Theological determinism is the argument that our live and destiny are influenced by a supreme being known as God who is all knowing. He knows us before we are born, knows where we shall be born and the kind of people we shall be as well as our fate after death. Theological determinism therefore holds that we should not worry or complain about our lives because they are controlled and influenced by God, and therefore we should just rejoice for who we are, where we are and what we have because God has already planned it, and can change it for better or worst depending on how we relate with him (Honderich, 2005.p. 120).
Determinism holds that our lives and behaviors are influenced by our cultural orientations and psychological profiling. If we live in a culture whereby for example girls are married at tender age, then the girls who live in that culture have got no option other than to get married at tender age because the culture stipulates that. We may also be influenced by our psychological profiling when making some decisions.
For example, if women have a tendency of being nymphomaniac (the desire of women to want as much sex and as frequent as possible) then their behavior is already determined by their psychological profiling and therefore have no option other than to want as much sex as possible. Determinism in this sense therefore can be said to disregard morality by contenting that we are what we are and we cannot be otherwise (Honderich 120).
Free will is the argument that people are always provided with options to choose and make decisions. The philosophical perspective arose as early as 1500 and just like determinism, gained momentum in the 20th century. The originators of the philosophy are Robert Kane and Thomas Reid. Free will gives us the choices to make based on our will. We may choose to be polite or rude; we may choose to be single or marry someone as well as choose whether to pursue education or religion or not.
Free will forms the basis of morality. If for example our lives are influenced by determinism, then we should not be having any police or prisons because hard determinists like Holbach would argue that those who commit crimes should not be punished because they were born to be criminals or immoral. The same applies to rewards. If determinism was to be true, then we should not be giving various awards or prizes to people who do well in various fields like athletics or academics (Baer & Baumeister, 2008.p. 34).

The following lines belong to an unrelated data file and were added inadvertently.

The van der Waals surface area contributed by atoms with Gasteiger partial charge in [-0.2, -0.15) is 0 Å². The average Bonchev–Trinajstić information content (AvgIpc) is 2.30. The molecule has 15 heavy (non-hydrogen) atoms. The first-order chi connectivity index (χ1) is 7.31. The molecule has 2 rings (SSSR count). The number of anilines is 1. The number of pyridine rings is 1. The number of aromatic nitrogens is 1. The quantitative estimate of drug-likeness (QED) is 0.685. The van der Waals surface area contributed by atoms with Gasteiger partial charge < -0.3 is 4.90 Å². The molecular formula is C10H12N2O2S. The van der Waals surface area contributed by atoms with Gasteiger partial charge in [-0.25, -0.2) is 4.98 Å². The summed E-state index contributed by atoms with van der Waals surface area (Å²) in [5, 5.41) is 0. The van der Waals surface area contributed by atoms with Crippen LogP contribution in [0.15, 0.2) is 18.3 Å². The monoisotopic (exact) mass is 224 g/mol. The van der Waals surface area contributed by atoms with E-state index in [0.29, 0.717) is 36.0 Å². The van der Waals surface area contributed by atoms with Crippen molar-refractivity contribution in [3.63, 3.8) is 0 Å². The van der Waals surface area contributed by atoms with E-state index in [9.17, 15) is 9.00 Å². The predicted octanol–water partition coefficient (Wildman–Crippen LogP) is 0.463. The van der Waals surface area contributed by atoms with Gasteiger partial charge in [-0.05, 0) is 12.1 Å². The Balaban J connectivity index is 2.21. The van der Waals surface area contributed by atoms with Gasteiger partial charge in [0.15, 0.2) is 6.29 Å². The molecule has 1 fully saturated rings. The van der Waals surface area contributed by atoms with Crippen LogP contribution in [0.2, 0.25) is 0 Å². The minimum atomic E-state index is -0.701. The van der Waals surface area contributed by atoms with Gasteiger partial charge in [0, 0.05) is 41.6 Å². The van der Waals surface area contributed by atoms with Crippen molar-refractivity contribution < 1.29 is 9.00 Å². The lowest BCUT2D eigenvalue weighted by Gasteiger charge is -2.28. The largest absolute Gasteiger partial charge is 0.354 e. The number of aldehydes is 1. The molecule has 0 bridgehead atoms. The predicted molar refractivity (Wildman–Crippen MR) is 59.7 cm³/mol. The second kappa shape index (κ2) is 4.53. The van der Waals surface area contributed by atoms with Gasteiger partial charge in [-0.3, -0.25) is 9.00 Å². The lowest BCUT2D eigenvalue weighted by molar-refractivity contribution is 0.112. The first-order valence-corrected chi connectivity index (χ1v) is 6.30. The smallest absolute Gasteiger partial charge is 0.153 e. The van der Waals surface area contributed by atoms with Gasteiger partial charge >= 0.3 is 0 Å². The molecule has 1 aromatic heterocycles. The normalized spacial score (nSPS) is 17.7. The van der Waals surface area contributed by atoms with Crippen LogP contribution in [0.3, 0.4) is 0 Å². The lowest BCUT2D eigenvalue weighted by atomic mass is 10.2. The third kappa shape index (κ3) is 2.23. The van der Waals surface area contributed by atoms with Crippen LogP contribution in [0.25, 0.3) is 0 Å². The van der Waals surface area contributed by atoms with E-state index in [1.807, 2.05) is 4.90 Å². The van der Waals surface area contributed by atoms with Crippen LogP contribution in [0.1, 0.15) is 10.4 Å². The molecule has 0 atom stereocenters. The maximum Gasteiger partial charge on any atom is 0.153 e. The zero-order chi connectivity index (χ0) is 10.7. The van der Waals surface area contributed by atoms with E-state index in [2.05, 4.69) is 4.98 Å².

Free will down plays the arguments of determinists by arguing that determinists leave in the old metaphysical world in which free will did not exist but rather, everything was determined by the laws of nature or science (Kim, 2009.p. 20).
If we were to believe in determinism, then things like innovations, inventions and creativity would be meaningless because everything in live is already determined. Free will therefore leaves the room for people to be creative and innovative as well as to choose what they want and how much they want it. It therefore follows that free will seems to control our lives in that we are able to shift or change our ways of live depending on the prevailing situations, our likes, dislikes and priorities (Ekstrom, 2005.p. 210).
Baer, J., &Baumeister, R. (2008). Are We Free: Psychology and Free Will. Oxford: Oxford University Press, p.34.
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Ekstrom, L. (2005). Free Will: A Philosophical Study. Boulder, CO: Westview Press, p.210.
Honderich, T. (2005). On Determinism and Freedom. Edinburgh: Edinburgh University Press,p.120.
Kim, J. (2009). A Companion to Metaphysics. Malden, MA: Wiley-Blackwell, p.20.
McNabb, D.E. (2010). Research methods for political science: Quantitative and Qualitative Approaches. 2nd Ed. Armonk, NY: M.E. Sharpe.
Rosenberg, A., (2007).Philosophy of Social Science. 3rd Ed. Boulder, CO: Westview Press.